Over the years, San Clemente became a home to many Americans. The city is well-known for its mild and Mediterranean climate. San Clemente offers different outdoor activities like surfing and hiking to vacationers from different places. But before becoming a prominent city in California, San Clemente has its own challenges in the past.
Spanish explorer Sebastian Vizcaino discovered the place and named it San Clemente to honor St. Clement. During that time, San Clemente was merely just a natural foliage and rolling hills.
The perfect weather and geographical feature can be an ideal vacation spot for people living in the neighboring cities like San Diego and Los Angeles. However, San Clemente remained undeveloped for years.
This period was considered to be a turning point for San Clemente. The development in the area started when the town founder – Ole Hansen – purchased a 2000-acre plot. Hansen was a formerly a Mayor of Seattle. Before becoming a Mayor, Hansen also served on the Washington House of Representatives. The land was owned by different people before, but only Ole Hansen took the initiative to develop the area and build a community.
Ole had foreseen many possibilities within the area. The geographical isolation of San Clemente also helped in preserving the ‘small-town charm’ ambiance. The town founder stated in the late 1920’s,
“I get credit for building San Clemente. I am doing my best, but San Clemente’s development was as natural as a well-watered and fertilized tree to grow. It is on the coast. Its climate is superb. It is far enough from San Diego and Los Angeles to fill a real necessity. Besides, people love the beautiful things”.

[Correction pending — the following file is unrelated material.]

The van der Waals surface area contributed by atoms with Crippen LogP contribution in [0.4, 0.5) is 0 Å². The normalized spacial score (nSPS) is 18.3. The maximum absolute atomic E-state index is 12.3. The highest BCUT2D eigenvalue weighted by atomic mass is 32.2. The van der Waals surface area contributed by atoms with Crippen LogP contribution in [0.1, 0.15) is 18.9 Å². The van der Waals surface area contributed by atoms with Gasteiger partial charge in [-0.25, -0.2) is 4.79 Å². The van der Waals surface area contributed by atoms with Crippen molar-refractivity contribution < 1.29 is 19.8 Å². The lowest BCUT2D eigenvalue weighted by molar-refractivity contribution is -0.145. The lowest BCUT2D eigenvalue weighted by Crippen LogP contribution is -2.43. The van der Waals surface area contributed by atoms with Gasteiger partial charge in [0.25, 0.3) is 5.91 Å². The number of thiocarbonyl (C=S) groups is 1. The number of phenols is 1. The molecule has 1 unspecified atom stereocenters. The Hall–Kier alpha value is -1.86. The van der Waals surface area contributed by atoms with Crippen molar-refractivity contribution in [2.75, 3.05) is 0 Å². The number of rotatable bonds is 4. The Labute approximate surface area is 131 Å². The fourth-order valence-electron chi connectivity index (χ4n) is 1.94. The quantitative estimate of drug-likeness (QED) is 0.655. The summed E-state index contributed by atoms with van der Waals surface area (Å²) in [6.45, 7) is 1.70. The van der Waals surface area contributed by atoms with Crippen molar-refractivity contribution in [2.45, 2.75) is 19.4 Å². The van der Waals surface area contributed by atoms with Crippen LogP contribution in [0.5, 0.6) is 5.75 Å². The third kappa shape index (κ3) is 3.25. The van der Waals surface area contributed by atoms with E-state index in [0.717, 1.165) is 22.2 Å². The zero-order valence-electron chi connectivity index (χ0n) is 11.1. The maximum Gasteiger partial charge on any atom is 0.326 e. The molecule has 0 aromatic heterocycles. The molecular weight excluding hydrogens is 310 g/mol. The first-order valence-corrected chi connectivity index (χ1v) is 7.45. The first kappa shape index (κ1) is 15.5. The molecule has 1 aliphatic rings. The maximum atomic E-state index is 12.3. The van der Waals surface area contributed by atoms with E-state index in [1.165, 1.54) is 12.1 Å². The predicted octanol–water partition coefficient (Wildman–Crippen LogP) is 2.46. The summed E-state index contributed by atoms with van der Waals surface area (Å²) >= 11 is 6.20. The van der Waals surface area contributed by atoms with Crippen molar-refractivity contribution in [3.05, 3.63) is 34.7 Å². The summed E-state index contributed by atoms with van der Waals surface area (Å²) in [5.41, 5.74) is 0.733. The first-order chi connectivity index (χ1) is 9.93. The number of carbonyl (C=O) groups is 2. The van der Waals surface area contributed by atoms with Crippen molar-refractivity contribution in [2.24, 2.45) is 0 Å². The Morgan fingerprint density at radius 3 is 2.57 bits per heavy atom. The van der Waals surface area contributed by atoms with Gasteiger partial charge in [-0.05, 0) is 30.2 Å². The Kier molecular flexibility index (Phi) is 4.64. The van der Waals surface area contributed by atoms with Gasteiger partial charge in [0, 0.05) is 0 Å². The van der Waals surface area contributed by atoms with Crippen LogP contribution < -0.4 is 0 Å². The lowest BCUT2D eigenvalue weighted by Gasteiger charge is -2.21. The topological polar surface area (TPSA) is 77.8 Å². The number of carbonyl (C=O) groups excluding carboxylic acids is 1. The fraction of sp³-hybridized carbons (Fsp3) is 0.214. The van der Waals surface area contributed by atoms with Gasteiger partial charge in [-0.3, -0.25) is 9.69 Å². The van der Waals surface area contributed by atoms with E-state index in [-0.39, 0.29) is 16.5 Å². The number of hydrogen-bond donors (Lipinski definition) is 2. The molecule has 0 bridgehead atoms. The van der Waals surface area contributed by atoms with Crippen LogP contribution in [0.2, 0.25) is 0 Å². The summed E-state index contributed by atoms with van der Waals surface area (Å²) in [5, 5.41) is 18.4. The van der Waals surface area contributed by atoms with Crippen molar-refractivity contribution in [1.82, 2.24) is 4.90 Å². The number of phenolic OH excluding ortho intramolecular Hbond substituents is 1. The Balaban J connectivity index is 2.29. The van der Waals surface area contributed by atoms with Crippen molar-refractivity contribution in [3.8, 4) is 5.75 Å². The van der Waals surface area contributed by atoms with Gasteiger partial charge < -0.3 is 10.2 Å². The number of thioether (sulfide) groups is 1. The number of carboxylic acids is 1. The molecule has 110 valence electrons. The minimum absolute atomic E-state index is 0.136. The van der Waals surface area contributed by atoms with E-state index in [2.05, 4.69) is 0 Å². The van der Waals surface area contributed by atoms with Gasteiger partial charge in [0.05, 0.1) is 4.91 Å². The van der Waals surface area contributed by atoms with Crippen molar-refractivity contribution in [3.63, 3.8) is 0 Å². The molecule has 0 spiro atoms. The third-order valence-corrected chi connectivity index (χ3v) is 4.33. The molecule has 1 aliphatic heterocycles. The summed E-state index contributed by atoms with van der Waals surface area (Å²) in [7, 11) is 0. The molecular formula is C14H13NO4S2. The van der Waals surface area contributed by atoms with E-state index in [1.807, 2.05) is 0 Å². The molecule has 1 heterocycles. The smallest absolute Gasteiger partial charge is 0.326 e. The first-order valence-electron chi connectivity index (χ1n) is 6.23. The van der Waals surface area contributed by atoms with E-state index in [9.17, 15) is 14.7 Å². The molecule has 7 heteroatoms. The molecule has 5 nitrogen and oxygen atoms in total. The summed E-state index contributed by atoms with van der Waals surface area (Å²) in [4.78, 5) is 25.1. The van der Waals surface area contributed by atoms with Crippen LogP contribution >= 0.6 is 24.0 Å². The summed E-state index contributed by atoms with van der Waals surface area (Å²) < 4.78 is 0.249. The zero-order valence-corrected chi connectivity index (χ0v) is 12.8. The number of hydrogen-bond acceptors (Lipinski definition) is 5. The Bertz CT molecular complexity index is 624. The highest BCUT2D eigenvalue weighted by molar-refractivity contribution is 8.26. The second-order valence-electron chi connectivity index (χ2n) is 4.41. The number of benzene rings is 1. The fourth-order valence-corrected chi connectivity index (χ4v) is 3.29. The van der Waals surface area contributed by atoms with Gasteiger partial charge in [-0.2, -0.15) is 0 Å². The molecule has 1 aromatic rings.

Hansen’s entire plan included the architectural style based on Spanish Colonial design for restaurants, public parks, clubhouse, public parks and even equestrian trails.
Building Ole’s dream community was challenging and encountered several rejections. Investing in developing an area which is one hour away from the San Diego and Los Angeles was perceived to be a financial waste. But Ole Hansen didn’t stop there. In December 1925, nearly 600 Los Angeles residences went to the undeveloped land of San Clemente to hear Hansen’s real estate proposal.
Fortunately, Ole Hansen was able to sell 1,200 lots within just six months with the average price of $300. With this success, Hansen never forgot his plan about the Spanish-inspired community. When houses were built, each buyer was mandated to follow specific designs. Some of the primary requirements for building a house in San Clemente include whitewashed stucco walls and red tile roofs. Hansen observed this style to be prevalent in the area and a great way to preserve the beauty of the original building built by the first Spanish settlers.
The alluring concept about ‘Spanish Village by the Sea’ of the first settlers encouraged Hansen to build his own Spanish-inspired house. Hansen’s iconic ‘Casa Romantica’ was located on top of a mountain that faces San Clemente’s famous pier.
During the Great Depression, Ole’s properties were lost. When the bank confiscated Casa Romantica, the property was passed down to different owners that eventually led to a state of neglect. Demolition was considered to be the best option for Casa Romantica. Fortunately, a group of local activists started a campaign to preserve the house for cultural and historical purposes. Donations coming from the residents of San Clemente helped in restoring the iconic house.
Today, Casa Romantica is now a cultural center and garden where people are allowed to visit anytime. The house serves as a reminder to many tourists and especially to locals about the foundation of San Clemente. Its growing population in the area only proves that Ole Hansen’s dream community was initially achieved and will be treasured forever.
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